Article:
Noll thinks that the new loan deal the Raiders struck with Bank of America was the only way Davis could come out of this with positive cash flow, and that the only conceivable way they were able to secure that much debt would be to put up the same revenue streams that Adelson coveted as collateral. “Davis has no collateral he can put up,” Noll told me, “so he puts up the PSLs, the stadium naming rights, the sponsorships, etc. and you start getting near the loan threshold with all those things.”
And remember, the Raiders will be playing in this shiny new dome completely free during the term of their lease, which dampens the team’s risk even more. “They just need to sell enough tickets and popcorn to break even,” Noll said, “Davis made a deal that allows him to come out on the other side making a lot of money.”
The loan details haven’t been made public, but the NFL’s executive vice president has said the deal is “traditionally structured” which means Davis must have pledged enough collateral to make Bank of America comfortable with the deal. It’s widely assumed that the $650M loan will be paid back with the aforementioned PSL sales and other concessions over the next 30 years. What’s important to understand about the stadium’s funding mechanism is that there is a massive partitioning of risk: Unless the NFL ceases to exist in its current form, Mark Davis and his backers aren’t in serious jeopardy of losing any money. Davis will sell the seat licenses, he’ll overcharge for parking, he’ll get Soylent or Juicero to buy the naming rights, and Bank of America, the League, and the Raiders will come out ahead. The $750M that Clark County is putting up is much more precarious. They’re betting on a single stadium shifting consumer attitudes on a national scale, that tourists will flock to Vegas just to watch Derek Carr go 9-7 for the next half-dozen years. This deal is only risky for one party, and it’s not the one with the $15 haircut.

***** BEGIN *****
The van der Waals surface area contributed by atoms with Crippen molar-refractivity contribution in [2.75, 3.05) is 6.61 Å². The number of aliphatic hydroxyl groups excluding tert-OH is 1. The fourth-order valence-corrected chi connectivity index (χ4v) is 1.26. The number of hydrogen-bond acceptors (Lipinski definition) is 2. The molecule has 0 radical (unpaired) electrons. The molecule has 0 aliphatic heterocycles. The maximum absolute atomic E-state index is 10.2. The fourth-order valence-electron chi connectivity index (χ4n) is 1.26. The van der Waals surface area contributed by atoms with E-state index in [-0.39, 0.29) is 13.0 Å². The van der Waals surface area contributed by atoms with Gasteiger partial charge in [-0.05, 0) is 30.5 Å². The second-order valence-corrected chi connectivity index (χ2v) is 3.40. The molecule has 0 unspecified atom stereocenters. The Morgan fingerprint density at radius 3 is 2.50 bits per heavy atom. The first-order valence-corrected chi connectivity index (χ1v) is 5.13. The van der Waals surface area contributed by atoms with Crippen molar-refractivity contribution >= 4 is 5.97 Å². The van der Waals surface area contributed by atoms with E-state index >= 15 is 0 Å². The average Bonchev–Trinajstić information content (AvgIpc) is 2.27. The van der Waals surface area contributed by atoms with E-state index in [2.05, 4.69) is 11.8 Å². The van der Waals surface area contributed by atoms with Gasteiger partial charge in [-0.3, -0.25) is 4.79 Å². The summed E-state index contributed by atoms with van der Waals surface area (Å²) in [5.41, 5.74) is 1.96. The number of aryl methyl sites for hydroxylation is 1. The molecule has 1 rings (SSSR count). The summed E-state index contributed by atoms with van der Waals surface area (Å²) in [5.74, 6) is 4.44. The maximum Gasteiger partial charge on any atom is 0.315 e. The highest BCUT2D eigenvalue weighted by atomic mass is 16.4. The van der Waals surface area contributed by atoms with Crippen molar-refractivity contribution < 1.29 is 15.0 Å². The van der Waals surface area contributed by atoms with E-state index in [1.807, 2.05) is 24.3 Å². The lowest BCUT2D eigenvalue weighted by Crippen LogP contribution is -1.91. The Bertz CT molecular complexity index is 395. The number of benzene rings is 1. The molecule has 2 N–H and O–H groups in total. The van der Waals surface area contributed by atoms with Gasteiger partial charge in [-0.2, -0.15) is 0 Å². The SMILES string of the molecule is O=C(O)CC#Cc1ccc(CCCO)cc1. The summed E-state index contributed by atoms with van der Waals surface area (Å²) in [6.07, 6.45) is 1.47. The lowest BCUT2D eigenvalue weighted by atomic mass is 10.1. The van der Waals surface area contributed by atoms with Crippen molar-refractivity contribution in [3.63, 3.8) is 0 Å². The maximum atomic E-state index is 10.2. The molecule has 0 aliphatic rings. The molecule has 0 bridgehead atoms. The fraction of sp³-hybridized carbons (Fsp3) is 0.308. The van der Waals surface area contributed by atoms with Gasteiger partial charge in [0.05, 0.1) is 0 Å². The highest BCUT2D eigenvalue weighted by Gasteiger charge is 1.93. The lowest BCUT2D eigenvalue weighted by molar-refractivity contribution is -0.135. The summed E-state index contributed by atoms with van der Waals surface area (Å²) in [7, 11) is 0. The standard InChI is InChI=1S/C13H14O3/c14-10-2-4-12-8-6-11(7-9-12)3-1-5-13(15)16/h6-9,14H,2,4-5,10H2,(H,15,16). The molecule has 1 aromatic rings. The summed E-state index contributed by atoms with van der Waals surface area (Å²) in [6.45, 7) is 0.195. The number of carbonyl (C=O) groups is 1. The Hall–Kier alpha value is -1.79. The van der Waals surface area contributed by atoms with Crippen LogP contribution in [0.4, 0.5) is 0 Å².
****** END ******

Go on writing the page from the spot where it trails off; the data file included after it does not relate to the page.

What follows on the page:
They say Las Vegas loves a sucker; this time it is the sucker. But is this the single most disastrous stadium deal in American history? Roger Noll at Stanford thinks it just may be, given Nevada and Clark County’s dependence on taxes reaped from the casino industry. “There will be a diminutive effect on hotels and tourism with the new bed tax,” he said, “if these people aren’t spending money on gambling that’s a real hit to the public coffer and the state will lose a significant amount of money.”
The tax hike may be modest but even small shifts in hotel occupancy rates could end up affecting the ability of the stadium authority to pay back its debt holders. “The viability of the project hinges on whether these additional events actually draw new tourists,” Noll said, “and the notion that tourism will be a big part of this is just silly. It was something convince local politicians that it was good for them.”
Noll has spent his career analyzing the economic impact of stadiums, and sees the Las Vegas Stadium project as an especially galling example of sunny projections used to fend off public criticisms. He told the Mercury News in March that, “Every single thing they made an assumption on has no prior experience anywhere else” and questioned the argument that the new stadium would draw considerably more tourists to the desert. “Why would they believe a half a million who would never visit Vegas would suddenly show up because there is a football stadium?”
That criticism is echoed by Neil deMause, though on the question of where this ranks among stadium swindles, he’s more circumspect after covering them for more than two decades. “That’s a tough competition,” he said, “Is the Raiders’ deal worse than the one the Indiana Pacers got where the public gave them a free arena and then paid hundred of millions more in operating expenses to keep the team? Is it worse than the St. Louis Rams ditching their lease agreement? Or the Yankees claiming they would build a new stadium with entirely private money that ended up costing the public over a billion dollars?”
DeMause’s point is well taken. The Las Vegas stadium isn’t some sort of unencroachable peak that public officials will point to and say “well at least we didn’t do that.” It’s just how stadiums are built now. They are direct donations from taxpayers to private industry, handouts to the richest people on earth who think nothing of charging you $13 for a shitty beer. It doesn’t matter whether this stadium is the worst deal in American history, because even if it is, it won’t be for very long.
T.M. Brown is an urban planner and freelance journalist living in New York. You can follow him on Twitter @TM_Brown.